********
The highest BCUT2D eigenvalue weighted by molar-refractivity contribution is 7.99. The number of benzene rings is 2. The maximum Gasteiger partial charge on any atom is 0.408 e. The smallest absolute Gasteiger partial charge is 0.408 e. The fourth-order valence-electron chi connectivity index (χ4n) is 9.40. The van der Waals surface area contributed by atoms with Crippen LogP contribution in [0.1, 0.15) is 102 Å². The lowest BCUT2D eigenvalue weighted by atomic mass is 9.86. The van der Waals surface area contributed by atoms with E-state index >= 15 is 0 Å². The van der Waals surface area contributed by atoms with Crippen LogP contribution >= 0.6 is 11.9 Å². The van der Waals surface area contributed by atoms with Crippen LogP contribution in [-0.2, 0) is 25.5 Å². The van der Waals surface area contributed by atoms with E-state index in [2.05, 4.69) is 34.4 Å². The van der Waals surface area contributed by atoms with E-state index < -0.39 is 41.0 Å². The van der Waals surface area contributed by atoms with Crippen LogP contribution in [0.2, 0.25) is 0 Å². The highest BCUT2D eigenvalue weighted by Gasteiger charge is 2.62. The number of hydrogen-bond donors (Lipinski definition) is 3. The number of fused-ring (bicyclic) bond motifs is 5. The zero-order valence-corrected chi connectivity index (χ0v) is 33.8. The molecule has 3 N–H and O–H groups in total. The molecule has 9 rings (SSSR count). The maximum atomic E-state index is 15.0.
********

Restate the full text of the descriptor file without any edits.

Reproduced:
The highest BCUT2D eigenvalue weighted by molar-refractivity contribution is 7.99. The number of benzene rings is 2. The maximum Gasteiger partial charge on any atom is 0.408 e. The smallest absolute Gasteiger partial charge is 0.408 e. The fourth-order valence-electron chi connectivity index (χ4n) is 9.40. The van der Waals surface area contributed by atoms with Crippen LogP contribution in [0.1, 0.15) is 102 Å². The lowest BCUT2D eigenvalue weighted by atomic mass is 9.86. The van der Waals surface area contributed by atoms with E-state index >= 15 is 0 Å². The van der Waals surface area contributed by atoms with Crippen LogP contribution >= 0.6 is 11.9 Å². The van der Waals surface area contributed by atoms with Crippen LogP contribution in [-0.2, 0) is 25.5 Å². The van der Waals surface area contributed by atoms with E-state index in [2.05, 4.69) is 34.4 Å². The van der Waals surface area contributed by atoms with E-state index < -0.39 is 41.0 Å². The van der Waals surface area contributed by atoms with Crippen LogP contribution in [0.2, 0.25) is 0 Å². The highest BCUT2D eigenvalue weighted by Gasteiger charge is 2.62. The number of hydrogen-bond donors (Lipinski definition) is 3. The number of fused-ring (bicyclic) bond motifs is 5. The zero-order valence-corrected chi connectivity index (χ0v) is 33.8. The molecule has 3 N–H and O–H groups in total. The molecule has 9 rings (SSSR count). The maximum atomic E-state index is 15.0.